What Is a PTAN Number?
Because Medicare’s expansive system can be susceptible to fraud, it’s critical to identify and authenticate providers. Using a combination of PTAN and NPI numbers in their respective places helps healthcare organizations stay in compliance and protect Medicare from fraud and abuse as these organizations, providers, and patients rely on Medicare participation for their healthcare needs.
To help you understand PTAN numbers, we’ve provided a guide to what a PTAN number means, how providers can locate their numbers, and how a PTAN number can be differentiated and used to fight system fraud.
What Is a Provider Transaction Access Number (PTAN)?
The Provider Transaction Access Number (PTAN) is a Medicare-issued number given to providers upon enrollment with Medicare. This number is usually six digits and is assigned based on the type of service and the location of the provider. Upon enrollment, Medicare Administrating Contracting (MAC) providers should receive their assigned PTAN number in their approval letter.
The first two digits in the assigned code indicate the state of the provider or the state of the provider’s main billing address. For example, New York’s state code begins with 33 and Connecticut’s state code begins with 07. The CMS State Operations Manual provides the full list of codes according to states.
The remaining four digits of the PTAN number, described as a “series,” indicate the type of facility, or whether it is a short-term facility, general hospital, or a skilled nursing facility. If a letter is included in the series, the facility is either a specialty short-term facility or a general hospital.
What Is the Difference Between NPI and PTAN Numbers?
According to the Department of Health and Human Services (HHS), the NPI is a national standard under the Health Insurance Portability And Accountability Act (HIPAA). The provider’s NPI is a unique identification number issued by the National Plan and Provider Enumeration System (NPPES), which is used by all health plans and health care clearinghouses when submitting HIPAA standards transactions.
The NPI is a 10-digit number that does not include information about the provider. The NPI is intended as an identification number to share with other suppliers and providers, health plans, clearinghouses, and any entity that may need it for billing purposes.
A PTAN, on the other hand, is specific to Medicare and is issued to providers upon enrollment in Medicare. Thus, to participate in Medicare, a provider needs both an NPI and a PTAN number. While a provider has only one NPI, the provider may have multiple PTAN numbers, representing enrollment through multiple practices or with multiple Medicare contractors.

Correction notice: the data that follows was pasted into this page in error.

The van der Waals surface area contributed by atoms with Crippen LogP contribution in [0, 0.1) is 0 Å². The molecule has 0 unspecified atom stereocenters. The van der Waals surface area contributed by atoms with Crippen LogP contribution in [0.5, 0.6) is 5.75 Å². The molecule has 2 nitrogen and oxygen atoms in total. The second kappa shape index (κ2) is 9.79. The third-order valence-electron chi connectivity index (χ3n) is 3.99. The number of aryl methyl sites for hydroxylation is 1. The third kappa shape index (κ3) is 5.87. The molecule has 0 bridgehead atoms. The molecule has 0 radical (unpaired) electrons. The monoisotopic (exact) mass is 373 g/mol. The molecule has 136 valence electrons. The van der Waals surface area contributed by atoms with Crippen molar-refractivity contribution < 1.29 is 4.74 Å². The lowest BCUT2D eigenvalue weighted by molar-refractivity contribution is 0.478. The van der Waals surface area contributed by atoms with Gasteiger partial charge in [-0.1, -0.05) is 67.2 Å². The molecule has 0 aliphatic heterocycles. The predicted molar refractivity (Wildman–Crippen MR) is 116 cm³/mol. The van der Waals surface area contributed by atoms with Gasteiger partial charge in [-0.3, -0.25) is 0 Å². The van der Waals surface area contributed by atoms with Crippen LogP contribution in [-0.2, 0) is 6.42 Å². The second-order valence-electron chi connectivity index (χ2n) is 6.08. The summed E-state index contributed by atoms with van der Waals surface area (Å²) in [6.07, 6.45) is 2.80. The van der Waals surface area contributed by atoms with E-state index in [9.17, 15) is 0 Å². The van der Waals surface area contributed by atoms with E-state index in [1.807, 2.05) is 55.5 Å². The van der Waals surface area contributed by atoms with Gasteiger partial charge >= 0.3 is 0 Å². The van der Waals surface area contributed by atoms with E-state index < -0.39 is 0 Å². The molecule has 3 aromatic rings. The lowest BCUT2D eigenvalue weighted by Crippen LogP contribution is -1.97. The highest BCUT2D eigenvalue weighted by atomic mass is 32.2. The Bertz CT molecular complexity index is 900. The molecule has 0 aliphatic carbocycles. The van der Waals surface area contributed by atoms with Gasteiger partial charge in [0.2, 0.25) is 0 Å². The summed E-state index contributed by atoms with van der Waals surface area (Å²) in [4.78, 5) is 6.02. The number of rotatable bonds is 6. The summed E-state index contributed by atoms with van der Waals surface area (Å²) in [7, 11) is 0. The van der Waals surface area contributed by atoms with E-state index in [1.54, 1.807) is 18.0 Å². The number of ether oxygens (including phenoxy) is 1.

An approved provider should use the NPI to bill the Medicare program and the PTAN to authenticate the provider when using MAC self-help tools. With the NPI and PTAN numbers, the provider or supplier in the Medicare program can be easily identified and transactions can be tracked.
What Is the Relationship Between a PTAN Number and an NPI Number?
Both numbers are maintained by CMS and are required to participate in Medicare. However, a provider’s NPI number is a single unique identifier issued by CMS’s National Plan and Provider Enumeration System to comply with HIPAA Administrative Simplification provisions. PTAN, in contrast, is Medicare-specific. While a provider will only have one NPI, they may have multiple PTAN(s). A provider may have multiple PTAN numbers if the provider is affiliated with multiple medical groups, practices, or medical contractors.
Locating Your PTAN Number
Here are three ways you can find your PTAN number:
- Reference the notification letter sent by your MAC when your enrollment in Medicare was approved.
- Log in to the PECOS online portal. Click on the “My Enrollments” button, then “View Enrollments.” Locate the applicable enrollment and click on the “View Medicare ID Report” link. This will list all of PTANs active providers and suppliers. If approved, your healthcare provider or supplier will be on the list.
- Send a signed, written request on company letterhead to your MAC. Include your legal name or legal business name, national provider identifier (NPI), telephone, and fax numbers.
Why Is My PTAN Number Important?
Although the paperwork necessary for obtaining a PTAN number can seem overwhelming or confusing for healthcare entities, tracking Medicare providers and suppliers through PTAN numbers helps organizations in the long term by protecting them from unscrupulous providers. For administrators navigating the monitoring and compliance paperwork involved, there are many resources to guide them through these processes.
With the most trusted database of anti-fraud provider exclusion data, Verisys is here to help. To help you stay in compliance with state and federal program requirements, we can assist your organization with provider exclusion screening, license verification, credentialing, and continuous monitoring. Contact us today.
|Written by Juliette Willard
Healthcare Communications Specialist
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